Brady Blasts Madigan Tax Surcharge
According to State Senator Bill Brady (R-Bloomington) a proposal from House Speaker Michael Madigan to impose a tax surcharge that punishes people who make too much money, will only cause them to leave Illinois for states with better tax policies and take the money they would have paid in taxes with them.
“This proposal imposes a 3% surcharge on people who make over a certain threshold with the promise that the revenue generated will be used to fund schools. I absolutely want to ensure proper funding for schools, but this sounds an awful lot like the time we were promised that the largest tax increase in state history, a tax we were promised was temporary, would be used to pay down state debt,” said Brady. “As we all know that promise has been broken.”
“In recent years study after study has shown that people are leaving Illinois. This targets the very people who have the greatest ability to move out of Illinois and sends a very clear message that they are not welcome here. Imposing this new surcharge will ensure that people leave Illinois and take the money they would have paid in income taxes, property taxes, sales tax, and other taxes with them.” said Brady. “Additionally, this short-sighted proposal focuses on increasing revenue, while ignoring the fact that Illinois has a spending problem. Revenue boosters are short-term solutions, we need long-term solutions to address Illinois’ out-of-control and wasteful spending.”
Brady Bill to Help Provide Disaster Relief Passes Committee
Legislation sponsored by Senator Brady creating the “Illinois Gives Initiative” to help aid victims of disaster in Illinois has passed out of the Senate State Government & Veterans Affairs Committee.
“In November, Washington, in my district, and many communities throughout central Illinois, were hit by devastating tornadoes,” said Brady. “The Illinois Gives Initiative ensures that people, like those affected by devastation in Washington, have access to more resources to help them recover after a disaster.”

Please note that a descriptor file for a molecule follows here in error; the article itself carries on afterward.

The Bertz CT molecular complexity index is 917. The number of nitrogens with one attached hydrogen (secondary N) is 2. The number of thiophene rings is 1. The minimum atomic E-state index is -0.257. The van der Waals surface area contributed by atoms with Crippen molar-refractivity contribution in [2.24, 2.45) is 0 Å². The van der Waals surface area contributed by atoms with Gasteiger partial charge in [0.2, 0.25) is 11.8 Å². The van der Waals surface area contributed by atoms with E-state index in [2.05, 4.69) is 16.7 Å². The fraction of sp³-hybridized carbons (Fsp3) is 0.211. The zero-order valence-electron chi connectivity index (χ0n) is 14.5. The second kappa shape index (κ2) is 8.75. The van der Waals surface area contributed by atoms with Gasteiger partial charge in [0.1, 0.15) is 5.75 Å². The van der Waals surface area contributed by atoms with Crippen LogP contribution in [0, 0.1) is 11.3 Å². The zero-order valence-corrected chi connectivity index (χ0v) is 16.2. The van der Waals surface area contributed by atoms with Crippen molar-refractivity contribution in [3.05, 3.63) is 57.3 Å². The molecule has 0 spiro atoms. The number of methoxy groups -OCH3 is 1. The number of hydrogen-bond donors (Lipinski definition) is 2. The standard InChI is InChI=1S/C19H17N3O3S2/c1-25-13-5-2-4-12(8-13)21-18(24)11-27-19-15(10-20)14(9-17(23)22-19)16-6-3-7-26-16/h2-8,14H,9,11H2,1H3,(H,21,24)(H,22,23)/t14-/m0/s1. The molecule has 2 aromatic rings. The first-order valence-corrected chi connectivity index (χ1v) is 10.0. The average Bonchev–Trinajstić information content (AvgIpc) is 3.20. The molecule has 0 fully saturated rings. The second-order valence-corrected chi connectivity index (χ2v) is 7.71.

House Bill 4590, which Brady worked with the Office of the Comptroller to produce, provides a mechanism for State employees and retirees to voluntarily choose to donate a portion of their check directly to declared disaster areas within Illinois.
An employee who wishes to make a contribution will be able to go on the Comptroller’s website and designate a one-time only withholding from their next state payment to aid in relief. The donations will be given as a charitable contribution payment to Illinois chapters of the American Red Cross in disaster areas.
“As Washington and other communities have dealt with the aftermath of these storms and started to rebuild we have seen time and time again how generous the people of Illinois have been,” said Brady. “The Illinois Gives Initiative is a way to make it easier for Illinoisans to help each other through difficult times.”
Governor to Deliver Budget Address…Finally
On March 26 Governor Pat Quinn is scheduled to finally deliver the budget address which had originally been scheduled for February, but was pushed back until after the March 18 primary. Lawmakers skeptically await the details of a promised five-year that Quinn says will put Illinois on the road to recovery.
Lawmakers, including Senator Brady say they want the Governor to use the budget message to lay out a clear plan to turn the state’s economy around.